Asteroids are the origin point for most meteorites impacting Earth. Terrestrial meteorite samples provide evidence of what actually occurred in the early solar system at the formation location of the meteorite, and when it occurred. The ability to connect a meteorite sample to an asteroid parent body provides its starting location as a meteoroid. To date, only a handful of chondritic meteorite types have been credibly connected to an asteroid parent. For the past two decades, D-type asteroids, a dark, spectrally reddish, and featureless taxonomic type have been speculated to be the parent body of the tiny family of ungrouped chondrites. These include the Tagish Lake Meteorite (TLM), a ~ 4 m meteorite “fall” in Canada’s Yukon territory recovered in 2000. The quest to identify the TLM parent has been a baffling one as D-type asteroids are dominant among the Jovian Trojans, rare in main asteroid belt, and extremely rare in the inner asteroid belt as well as Near-Earth space.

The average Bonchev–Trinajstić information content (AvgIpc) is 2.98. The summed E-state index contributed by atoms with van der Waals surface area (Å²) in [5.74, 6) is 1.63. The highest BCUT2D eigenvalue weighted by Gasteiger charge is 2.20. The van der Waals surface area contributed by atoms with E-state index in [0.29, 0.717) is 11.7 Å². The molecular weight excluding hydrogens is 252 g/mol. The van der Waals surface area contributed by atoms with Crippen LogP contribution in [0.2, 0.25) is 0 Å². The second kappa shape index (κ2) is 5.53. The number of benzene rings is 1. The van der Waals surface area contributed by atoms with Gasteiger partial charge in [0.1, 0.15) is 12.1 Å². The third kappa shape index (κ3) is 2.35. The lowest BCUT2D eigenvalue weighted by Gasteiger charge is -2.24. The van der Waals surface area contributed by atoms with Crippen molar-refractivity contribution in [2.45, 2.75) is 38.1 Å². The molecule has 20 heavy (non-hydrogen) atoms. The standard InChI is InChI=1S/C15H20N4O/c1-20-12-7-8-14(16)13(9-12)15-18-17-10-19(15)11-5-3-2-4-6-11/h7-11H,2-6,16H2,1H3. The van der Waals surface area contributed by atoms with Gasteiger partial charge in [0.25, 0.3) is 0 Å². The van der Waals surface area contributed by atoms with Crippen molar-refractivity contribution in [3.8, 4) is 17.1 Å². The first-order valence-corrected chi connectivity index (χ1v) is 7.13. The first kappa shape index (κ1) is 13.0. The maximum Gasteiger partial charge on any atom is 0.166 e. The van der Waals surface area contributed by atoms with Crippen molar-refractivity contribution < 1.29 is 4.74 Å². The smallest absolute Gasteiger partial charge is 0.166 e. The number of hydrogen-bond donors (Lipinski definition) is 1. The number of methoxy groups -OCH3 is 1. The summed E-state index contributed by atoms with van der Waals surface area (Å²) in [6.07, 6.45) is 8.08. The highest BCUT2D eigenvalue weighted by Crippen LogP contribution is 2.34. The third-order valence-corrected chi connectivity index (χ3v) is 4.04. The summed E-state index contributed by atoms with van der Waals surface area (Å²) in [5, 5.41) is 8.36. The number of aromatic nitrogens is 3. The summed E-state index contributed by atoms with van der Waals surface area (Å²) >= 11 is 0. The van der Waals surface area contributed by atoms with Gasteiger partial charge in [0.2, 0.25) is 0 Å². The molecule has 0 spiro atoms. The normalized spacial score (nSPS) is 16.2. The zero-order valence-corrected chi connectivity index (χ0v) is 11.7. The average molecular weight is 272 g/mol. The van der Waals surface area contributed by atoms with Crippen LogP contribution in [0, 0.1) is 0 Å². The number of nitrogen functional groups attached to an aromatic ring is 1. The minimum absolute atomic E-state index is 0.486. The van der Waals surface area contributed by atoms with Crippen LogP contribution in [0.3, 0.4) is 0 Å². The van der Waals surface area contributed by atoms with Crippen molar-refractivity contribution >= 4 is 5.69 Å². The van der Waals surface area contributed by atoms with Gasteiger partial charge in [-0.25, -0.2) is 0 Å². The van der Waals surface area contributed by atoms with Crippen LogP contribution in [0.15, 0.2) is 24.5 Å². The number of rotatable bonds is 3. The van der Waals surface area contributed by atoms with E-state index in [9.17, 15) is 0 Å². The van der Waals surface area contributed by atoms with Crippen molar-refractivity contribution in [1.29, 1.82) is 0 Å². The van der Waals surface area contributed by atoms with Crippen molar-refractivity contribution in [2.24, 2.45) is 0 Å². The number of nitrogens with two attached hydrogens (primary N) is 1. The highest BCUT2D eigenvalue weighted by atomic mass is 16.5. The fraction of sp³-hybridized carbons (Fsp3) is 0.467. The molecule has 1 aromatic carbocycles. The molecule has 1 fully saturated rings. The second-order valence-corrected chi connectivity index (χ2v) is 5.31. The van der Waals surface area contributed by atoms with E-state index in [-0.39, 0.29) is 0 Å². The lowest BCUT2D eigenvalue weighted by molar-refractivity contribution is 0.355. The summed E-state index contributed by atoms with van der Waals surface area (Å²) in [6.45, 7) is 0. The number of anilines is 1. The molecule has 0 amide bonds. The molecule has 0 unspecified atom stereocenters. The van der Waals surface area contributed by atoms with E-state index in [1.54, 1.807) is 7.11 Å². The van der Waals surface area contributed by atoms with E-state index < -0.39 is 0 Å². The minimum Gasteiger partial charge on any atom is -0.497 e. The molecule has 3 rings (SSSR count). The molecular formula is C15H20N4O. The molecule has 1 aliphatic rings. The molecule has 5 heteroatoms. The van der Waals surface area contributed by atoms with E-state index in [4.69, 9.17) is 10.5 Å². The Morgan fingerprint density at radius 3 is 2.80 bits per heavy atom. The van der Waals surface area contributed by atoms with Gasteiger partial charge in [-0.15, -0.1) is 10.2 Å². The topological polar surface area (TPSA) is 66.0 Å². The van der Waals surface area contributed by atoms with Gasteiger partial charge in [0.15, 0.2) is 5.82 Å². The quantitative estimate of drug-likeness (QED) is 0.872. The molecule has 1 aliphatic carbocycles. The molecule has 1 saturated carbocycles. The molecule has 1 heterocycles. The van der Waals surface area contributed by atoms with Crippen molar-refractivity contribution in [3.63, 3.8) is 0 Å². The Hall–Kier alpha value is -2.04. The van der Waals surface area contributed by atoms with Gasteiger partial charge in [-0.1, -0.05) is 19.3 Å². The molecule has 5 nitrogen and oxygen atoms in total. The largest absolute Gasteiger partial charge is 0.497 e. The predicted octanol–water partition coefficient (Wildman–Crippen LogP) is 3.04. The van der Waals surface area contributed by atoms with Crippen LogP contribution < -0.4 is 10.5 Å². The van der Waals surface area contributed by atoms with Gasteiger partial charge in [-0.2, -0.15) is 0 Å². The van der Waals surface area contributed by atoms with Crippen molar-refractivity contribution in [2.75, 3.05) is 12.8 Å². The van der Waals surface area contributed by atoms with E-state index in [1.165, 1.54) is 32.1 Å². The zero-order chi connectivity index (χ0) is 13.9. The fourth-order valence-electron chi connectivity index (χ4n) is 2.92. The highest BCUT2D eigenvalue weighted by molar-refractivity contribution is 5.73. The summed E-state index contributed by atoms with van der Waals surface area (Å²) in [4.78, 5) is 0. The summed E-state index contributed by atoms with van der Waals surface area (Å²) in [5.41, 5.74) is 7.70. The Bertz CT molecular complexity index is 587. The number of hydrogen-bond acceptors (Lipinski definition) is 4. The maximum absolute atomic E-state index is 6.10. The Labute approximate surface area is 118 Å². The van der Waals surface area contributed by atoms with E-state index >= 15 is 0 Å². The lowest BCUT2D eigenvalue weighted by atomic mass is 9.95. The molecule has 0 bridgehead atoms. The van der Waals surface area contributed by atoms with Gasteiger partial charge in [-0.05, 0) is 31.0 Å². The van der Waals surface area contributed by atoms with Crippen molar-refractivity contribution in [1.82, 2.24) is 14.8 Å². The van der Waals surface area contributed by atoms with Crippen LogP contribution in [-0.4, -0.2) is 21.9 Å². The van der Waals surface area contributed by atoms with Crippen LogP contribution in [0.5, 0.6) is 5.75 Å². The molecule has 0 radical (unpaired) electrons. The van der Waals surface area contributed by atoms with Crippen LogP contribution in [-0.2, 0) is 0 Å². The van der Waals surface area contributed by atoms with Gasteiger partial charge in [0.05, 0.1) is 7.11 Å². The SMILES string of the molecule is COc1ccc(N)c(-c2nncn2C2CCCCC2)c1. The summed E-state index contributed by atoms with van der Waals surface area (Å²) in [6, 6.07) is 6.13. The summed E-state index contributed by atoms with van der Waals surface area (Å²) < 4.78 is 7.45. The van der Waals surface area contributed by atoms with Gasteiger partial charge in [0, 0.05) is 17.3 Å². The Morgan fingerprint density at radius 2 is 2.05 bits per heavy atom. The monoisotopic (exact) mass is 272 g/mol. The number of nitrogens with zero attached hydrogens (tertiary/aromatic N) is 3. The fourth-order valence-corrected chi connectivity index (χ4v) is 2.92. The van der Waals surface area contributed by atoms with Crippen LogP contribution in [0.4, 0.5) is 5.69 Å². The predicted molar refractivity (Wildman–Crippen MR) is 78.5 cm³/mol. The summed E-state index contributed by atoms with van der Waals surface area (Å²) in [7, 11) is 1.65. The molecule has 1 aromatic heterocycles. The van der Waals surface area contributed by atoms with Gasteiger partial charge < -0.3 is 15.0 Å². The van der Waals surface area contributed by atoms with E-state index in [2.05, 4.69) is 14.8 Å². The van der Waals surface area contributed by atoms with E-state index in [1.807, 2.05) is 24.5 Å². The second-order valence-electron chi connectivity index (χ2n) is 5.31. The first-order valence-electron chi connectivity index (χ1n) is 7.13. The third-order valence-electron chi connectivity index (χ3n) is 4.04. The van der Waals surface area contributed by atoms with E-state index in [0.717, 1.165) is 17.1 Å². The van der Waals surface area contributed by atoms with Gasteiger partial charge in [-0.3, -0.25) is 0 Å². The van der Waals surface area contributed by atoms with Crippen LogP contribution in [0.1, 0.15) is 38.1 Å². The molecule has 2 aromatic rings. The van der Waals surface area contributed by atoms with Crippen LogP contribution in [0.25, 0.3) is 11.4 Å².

This study employed Near Infrared (NIR) spectra (0.7–2.45 μm) of 86 D-types and a variety of analysis techniques including visual analysis, slope analysis, curve fitting, Fréchet analysis, dynamical analysis and Shkuratov radiative transfer theory to search for the TLM parent body. Sixteen TLM samples from the NASA Reflectance Experiment Laboratory (RELAB) plus five additional mineralogically well-constrained samples measured using X-ray diffraction (XRD) and Rietveld refinement were compared to D-type asteroid spectra. Our results indicate, out of several promising candidates, Near-Earth asteroid 17274 (2006 LC16), a ~ 3 km diameter Amor asteroid is a plausible parent body for TLM.